Mr. Arnold, the retired bailiff, said that over his 30-plus-year career, he watched the ministry’s commitment to programming wane. “We’ve gone to an American style of corrections, slowly but surely,” he said, arguing that without proper addictions and mental-health treatment, the possibility of rehabilitation is a “myth.”

Alvin Fiddler is the Grand Chief of Nishnawbe Aski Nation.

DAVID JACKSON/THE GLOBE AND MAIL

In January, Alvin Fiddler, the Grand Chief of Nishnawbe Aski Nation, toured the jail for the first time. The inmates he spoke to asked to be able to see an elder, to perform ceremonies and to get more time in the yard.

He also spoke to a nurse about her heavy caseload, which included being responsible for upward of 70 inmates. “I don’t care how good a nurse you are – to try to properly care for that many people would be a real challenge,” Mr. Fiddler said.

As of June, 2019, the jail had two full-time mental-health nurses, but only one on duty at a time, according to ministry documents. The facility also contracted with two psychiatrists, who together provided approximately 3.6 hours of care a week.

Brent Ross, the ministry spokesman, said the ministry is recruiting for additional psychiatrists at the jail – a challenge in the northern region – and as of August offered three hours of psychiatry a week.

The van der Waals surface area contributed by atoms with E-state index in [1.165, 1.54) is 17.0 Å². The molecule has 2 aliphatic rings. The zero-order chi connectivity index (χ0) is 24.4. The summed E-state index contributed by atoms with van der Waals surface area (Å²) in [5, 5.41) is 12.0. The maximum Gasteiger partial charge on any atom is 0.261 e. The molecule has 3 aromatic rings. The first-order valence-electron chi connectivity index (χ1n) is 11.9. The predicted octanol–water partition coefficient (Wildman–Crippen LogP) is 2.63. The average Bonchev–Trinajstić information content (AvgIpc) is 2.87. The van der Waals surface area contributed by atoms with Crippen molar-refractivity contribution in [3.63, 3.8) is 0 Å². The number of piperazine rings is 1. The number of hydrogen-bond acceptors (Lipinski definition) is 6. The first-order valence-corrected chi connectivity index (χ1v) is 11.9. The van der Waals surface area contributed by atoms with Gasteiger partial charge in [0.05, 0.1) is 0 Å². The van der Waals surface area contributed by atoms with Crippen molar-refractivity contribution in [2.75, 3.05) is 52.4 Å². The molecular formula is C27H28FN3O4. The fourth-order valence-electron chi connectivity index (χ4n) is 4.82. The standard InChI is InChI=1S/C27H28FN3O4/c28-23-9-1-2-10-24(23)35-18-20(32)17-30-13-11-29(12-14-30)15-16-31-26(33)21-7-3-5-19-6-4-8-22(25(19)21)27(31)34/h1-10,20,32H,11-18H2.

Mr. Hayes said there’s a certain burnout that comes with seeing the needs of inmates with mental illnesses not being met. Often, it has been mentally ill inmates who are kept in parts of the jail not meant for housing, because they get picked on and abused by other inmates, he said. “It gets to the point where you have that kind of compassionate burnout," he said, "where you just can’t believe these things happen day after day after day.”

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Len Collins and his sister, Eileen, cross the road this past summer outside Scarborough General Hospital, where Mr. Collins's son Josh has been treated for traumatic brain injury, the result of a beating at the Thunder Bay jail.

Carlos Osorio/The Globe and Mail


Several inmates described the connection between overcrowding and the escalating violence inside the Thunder Bay jail.

“You’re always living in fear because you never know what’s going to happen,” wrote one inmate in a letter to The Globe. “One minute you’re playing cards, then all of a sudden you’re getting jumped for a stupid reason, or you get ordered to jump in, and if you say no, you’re likely to share the same fate as the person getting jumped.”

Another man, Trevor Anderson, described being jumped on Christmas Day, 2019, by three inmates who wanted his cake. He said beatings usually involved five or six people “boot-stomping” someone for no reason. Out of fear he was next, he asked for a transfer to the Thunder Bay Correctional Centre, where he spoke with The Globe.

Through a freedom-of-information request, The Globe obtained more than a dozen local investigation reports, which are completed after any serious incident. They detail a series of incidents in March and April of 2019, including an inmate threatening to stab another with a pencil; an inmate attempting to punch a correctional officer in the face, and another, three days later, actually doing so; and an inmate ripping a telephone out of the wall and swinging the metal cord at staff, until being subdued with pepper-spray.